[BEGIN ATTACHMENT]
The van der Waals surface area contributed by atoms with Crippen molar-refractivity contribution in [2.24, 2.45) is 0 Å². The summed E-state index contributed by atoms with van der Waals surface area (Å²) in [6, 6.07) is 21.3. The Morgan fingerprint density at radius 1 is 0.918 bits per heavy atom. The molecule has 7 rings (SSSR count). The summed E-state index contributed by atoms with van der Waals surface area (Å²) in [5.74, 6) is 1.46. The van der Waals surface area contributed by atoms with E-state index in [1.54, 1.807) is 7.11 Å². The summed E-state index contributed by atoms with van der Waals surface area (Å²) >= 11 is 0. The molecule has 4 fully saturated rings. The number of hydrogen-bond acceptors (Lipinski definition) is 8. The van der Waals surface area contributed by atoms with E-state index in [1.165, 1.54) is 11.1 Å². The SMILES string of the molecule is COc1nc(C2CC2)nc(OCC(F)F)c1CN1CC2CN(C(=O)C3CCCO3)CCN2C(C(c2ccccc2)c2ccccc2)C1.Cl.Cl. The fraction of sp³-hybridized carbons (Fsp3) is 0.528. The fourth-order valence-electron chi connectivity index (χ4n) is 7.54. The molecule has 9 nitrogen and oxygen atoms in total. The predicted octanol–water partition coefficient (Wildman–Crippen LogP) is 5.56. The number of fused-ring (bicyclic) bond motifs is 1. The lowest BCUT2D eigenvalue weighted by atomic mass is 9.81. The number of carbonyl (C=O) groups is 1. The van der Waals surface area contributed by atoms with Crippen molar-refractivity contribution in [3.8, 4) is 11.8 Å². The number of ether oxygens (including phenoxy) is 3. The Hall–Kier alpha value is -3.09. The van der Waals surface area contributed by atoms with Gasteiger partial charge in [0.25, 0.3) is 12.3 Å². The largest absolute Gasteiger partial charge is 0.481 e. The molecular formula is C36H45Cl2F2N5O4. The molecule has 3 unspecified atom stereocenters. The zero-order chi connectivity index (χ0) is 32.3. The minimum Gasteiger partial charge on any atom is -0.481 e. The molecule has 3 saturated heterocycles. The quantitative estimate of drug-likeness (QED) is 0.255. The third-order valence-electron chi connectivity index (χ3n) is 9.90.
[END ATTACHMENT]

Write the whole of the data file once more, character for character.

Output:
The van der Waals surface area contributed by atoms with Crippen molar-refractivity contribution in [2.24, 2.45) is 0 Å². The summed E-state index contributed by atoms with van der Waals surface area (Å²) in [6, 6.07) is 21.3. The Morgan fingerprint density at radius 1 is 0.918 bits per heavy atom. The molecule has 7 rings (SSSR count). The summed E-state index contributed by atoms with van der Waals surface area (Å²) in [5.74, 6) is 1.46. The van der Waals surface area contributed by atoms with E-state index in [1.54, 1.807) is 7.11 Å². The summed E-state index contributed by atoms with van der Waals surface area (Å²) >= 11 is 0. The molecule has 4 fully saturated rings. The number of hydrogen-bond acceptors (Lipinski definition) is 8. The van der Waals surface area contributed by atoms with E-state index in [1.165, 1.54) is 11.1 Å². The SMILES string of the molecule is COc1nc(C2CC2)nc(OCC(F)F)c1CN1CC2CN(C(=O)C3CCCO3)CCN2C(C(c2ccccc2)c2ccccc2)C1.Cl.Cl. The fraction of sp³-hybridized carbons (Fsp3) is 0.528. The fourth-order valence-electron chi connectivity index (χ4n) is 7.54. The molecule has 9 nitrogen and oxygen atoms in total. The predicted octanol–water partition coefficient (Wildman–Crippen LogP) is 5.56. The number of fused-ring (bicyclic) bond motifs is 1. The lowest BCUT2D eigenvalue weighted by atomic mass is 9.81. The number of carbonyl (C=O) groups is 1. The van der Waals surface area contributed by atoms with Crippen molar-refractivity contribution in [3.8, 4) is 11.8 Å². The number of ether oxygens (including phenoxy) is 3. The Hall–Kier alpha value is -3.09. The van der Waals surface area contributed by atoms with Gasteiger partial charge in [0.25, 0.3) is 12.3 Å². The largest absolute Gasteiger partial charge is 0.481 e. The molecular formula is C36H45Cl2F2N5O4. The molecule has 3 unspecified atom stereocenters. The zero-order chi connectivity index (χ0) is 32.3. The minimum Gasteiger partial charge on any atom is -0.481 e. The molecule has 3 saturated heterocycles. The quantitative estimate of drug-likeness (QED) is 0.255. The third-order valence-electron chi connectivity index (χ3n) is 9.90.